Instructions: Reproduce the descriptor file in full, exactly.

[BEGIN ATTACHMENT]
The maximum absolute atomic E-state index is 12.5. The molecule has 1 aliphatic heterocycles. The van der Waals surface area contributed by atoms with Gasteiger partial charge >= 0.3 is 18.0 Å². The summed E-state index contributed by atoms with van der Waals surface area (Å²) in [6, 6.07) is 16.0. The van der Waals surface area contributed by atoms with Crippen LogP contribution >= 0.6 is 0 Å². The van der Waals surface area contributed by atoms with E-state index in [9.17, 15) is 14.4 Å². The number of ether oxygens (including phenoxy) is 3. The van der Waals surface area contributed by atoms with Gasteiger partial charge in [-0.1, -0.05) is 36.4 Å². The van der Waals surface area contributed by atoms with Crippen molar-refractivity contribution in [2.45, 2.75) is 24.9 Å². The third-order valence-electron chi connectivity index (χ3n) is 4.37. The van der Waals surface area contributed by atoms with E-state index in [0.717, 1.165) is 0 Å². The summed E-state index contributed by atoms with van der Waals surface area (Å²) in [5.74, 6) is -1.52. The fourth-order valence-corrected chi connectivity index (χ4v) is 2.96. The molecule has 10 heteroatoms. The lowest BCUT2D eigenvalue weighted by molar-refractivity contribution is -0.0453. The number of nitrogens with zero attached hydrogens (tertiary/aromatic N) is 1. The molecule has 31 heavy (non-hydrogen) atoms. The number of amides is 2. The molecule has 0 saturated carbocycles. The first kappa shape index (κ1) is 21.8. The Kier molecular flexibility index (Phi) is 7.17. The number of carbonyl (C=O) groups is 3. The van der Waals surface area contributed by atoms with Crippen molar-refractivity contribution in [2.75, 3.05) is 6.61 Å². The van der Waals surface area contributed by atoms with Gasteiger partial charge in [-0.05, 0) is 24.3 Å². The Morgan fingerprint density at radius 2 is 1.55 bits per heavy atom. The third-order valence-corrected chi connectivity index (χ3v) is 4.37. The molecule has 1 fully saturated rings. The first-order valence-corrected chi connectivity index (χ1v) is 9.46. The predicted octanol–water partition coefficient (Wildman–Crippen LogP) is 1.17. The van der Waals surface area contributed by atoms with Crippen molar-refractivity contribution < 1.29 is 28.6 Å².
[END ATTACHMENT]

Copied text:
The maximum absolute atomic E-state index is 12.5. The molecule has 1 aliphatic heterocycles. The van der Waals surface area contributed by atoms with Gasteiger partial charge >= 0.3 is 18.0 Å². The summed E-state index contributed by atoms with van der Waals surface area (Å²) in [6, 6.07) is 16.0. The van der Waals surface area contributed by atoms with Crippen LogP contribution >= 0.6 is 0 Å². The van der Waals surface area contributed by atoms with E-state index in [9.17, 15) is 14.4 Å². The number of ether oxygens (including phenoxy) is 3. The van der Waals surface area contributed by atoms with Gasteiger partial charge in [-0.1, -0.05) is 36.4 Å². The van der Waals surface area contributed by atoms with Crippen molar-refractivity contribution in [2.45, 2.75) is 24.9 Å². The third-order valence-electron chi connectivity index (χ3n) is 4.37. The van der Waals surface area contributed by atoms with E-state index in [0.717, 1.165) is 0 Å². The summed E-state index contributed by atoms with van der Waals surface area (Å²) in [5.74, 6) is -1.52. The fourth-order valence-corrected chi connectivity index (χ4v) is 2.96. The molecule has 10 heteroatoms. The lowest BCUT2D eigenvalue weighted by molar-refractivity contribution is -0.0453. The number of nitrogens with zero attached hydrogens (tertiary/aromatic N) is 1. The molecule has 31 heavy (non-hydrogen) atoms. The number of amides is 2. The molecule has 0 saturated carbocycles. The first kappa shape index (κ1) is 21.8. The Kier molecular flexibility index (Phi) is 7.17. The number of carbonyl (C=O) groups is 3. The van der Waals surface area contributed by atoms with Crippen molar-refractivity contribution in [2.75, 3.05) is 6.61 Å². The van der Waals surface area contributed by atoms with Gasteiger partial charge in [-0.05, 0) is 24.3 Å². The Morgan fingerprint density at radius 2 is 1.55 bits per heavy atom. The third-order valence-corrected chi connectivity index (χ3v) is 4.37. The molecule has 1 fully saturated rings. The first-order valence-corrected chi connectivity index (χ1v) is 9.46. The predicted octanol–water partition coefficient (Wildman–Crippen LogP) is 1.17. The van der Waals surface area contributed by atoms with Crippen molar-refractivity contribution < 1.29 is 28.6 Å².